Persistent myths and great art

Always attracting a large audience, 80 Friends were exposed to the underworld of art theft and the global illicit art trade by a presentation from our ever-popular speaker on art crime, Judge Arthur Tomkins.

Art stolen to order. Paintings ripped out of frames in broad daylight. Ransom notes. The myth of reclusive billionaire art collector thief. Venetian canvases ripped from church walls and cut into pieces to ship to the Louvre in Paris by order of Napoleon. Hitler stealing art for his personal collection. Nazis plundering art during WWII. Art gallery ram raids in Auckland not so long ago. These and more art heists were illustrated in Arthur’s presentation.

A number of films have featured stolen art storylines. The 1999 film The Thomas Crown affair stars Pierce Brosnan as a bored billionaire who steals Monet’s San Giorgio Maggiore at Dusk from a reputed museum in Venice.

The James Bond movie Skyfall of 2012 depicts the theft of five paintings from the Museum of Modern Art in Paris in the daring so-called ‘Spiderman heist’. Modigliani’s Woman with a Fan was purportedly stolen to order for Asian clients.

Currently screening in Wellington, The Duke depicts the theft in 1961 Goya’s portrait The Duke of Wellington from the National Gallery in London. It was the first (and remains the only) theft in the Gallery’s history. In a clever movie plot from the 1962 James Bond film Dr No the missing Duke painting features in a scene where Bond meets the archvillain in his underwater hideaway and spots the stolen artwork.

Stolen artworks from masters including Raphael, Caravaggio, Vermeer, Rembrandt, Van Gogh, Cezanne and our own Lindauer still remain missing. How wonderful it would be to have these missing treasures returned to public view. Some artworks could well be destroyed; we may never know.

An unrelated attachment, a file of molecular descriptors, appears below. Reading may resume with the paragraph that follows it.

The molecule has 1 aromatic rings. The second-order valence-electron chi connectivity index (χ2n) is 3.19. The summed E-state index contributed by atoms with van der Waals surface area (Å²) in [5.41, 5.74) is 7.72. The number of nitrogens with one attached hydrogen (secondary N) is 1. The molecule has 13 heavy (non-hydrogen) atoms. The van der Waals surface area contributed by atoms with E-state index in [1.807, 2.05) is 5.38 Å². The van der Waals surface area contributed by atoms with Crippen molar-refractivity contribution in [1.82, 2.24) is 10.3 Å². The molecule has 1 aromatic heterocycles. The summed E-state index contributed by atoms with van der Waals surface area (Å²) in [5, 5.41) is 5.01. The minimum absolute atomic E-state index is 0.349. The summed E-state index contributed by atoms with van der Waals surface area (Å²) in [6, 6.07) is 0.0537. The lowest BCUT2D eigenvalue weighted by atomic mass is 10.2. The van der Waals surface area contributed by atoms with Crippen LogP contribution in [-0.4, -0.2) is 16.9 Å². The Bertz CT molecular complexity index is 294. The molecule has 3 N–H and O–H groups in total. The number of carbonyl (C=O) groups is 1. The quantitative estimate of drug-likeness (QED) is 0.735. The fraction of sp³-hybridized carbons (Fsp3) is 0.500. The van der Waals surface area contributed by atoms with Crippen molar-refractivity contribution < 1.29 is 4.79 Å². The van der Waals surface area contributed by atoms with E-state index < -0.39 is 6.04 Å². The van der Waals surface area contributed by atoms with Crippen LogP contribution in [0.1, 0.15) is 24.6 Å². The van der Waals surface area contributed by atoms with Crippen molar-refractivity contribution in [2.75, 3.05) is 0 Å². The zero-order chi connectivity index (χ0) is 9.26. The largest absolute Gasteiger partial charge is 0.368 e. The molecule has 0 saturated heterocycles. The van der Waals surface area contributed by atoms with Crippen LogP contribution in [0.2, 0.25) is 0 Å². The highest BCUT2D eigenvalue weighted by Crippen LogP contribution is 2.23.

The Isabella Stewart Gardner Museum in Boston still displays two empty frames from a theft in 1990 where thieves made off with Rembrandt’s only seascape Storm on the Sea of Galilee and Vermeer’s The Concert. To this day, both remain unresolved thefts. It is unsettling that someone driven by greed and aesthetic desire is likely to be viewing these paintings today.

New Zealand is not immune to art theft with our biggest art heist in 1998 when James Tissot’s painting Still on Top was stolen in a brazen theft from the Auckland Art Gallery. Wrenched from its frame in broad daylight in a matter of seconds, the thief fled on a motorbike. The painting was recovered 5 days later badly damaged and is now fully restored. The thief alleges he stole it to order.

In 2017 in a ram raid at an Auckland gallery, a pair of Māori portraits painted by Lindauer were stolen whilst on display prior to auction and are still unaccounted for.

The most stolen artwork is the European masterpiece by the van Eyck brothers from 1432 the Ghent Altarpiece which has been stolen 13 times but is now back in Ghent again albeit with one missing panel.

With the ongoing allure of coveting famed artworks for personal satisfaction and prestige, art crime is not going away any time soon. It remains to be seen which artwork is targeted next and if, or how, the thieves manage to get away with it.

Susanne Lang, Member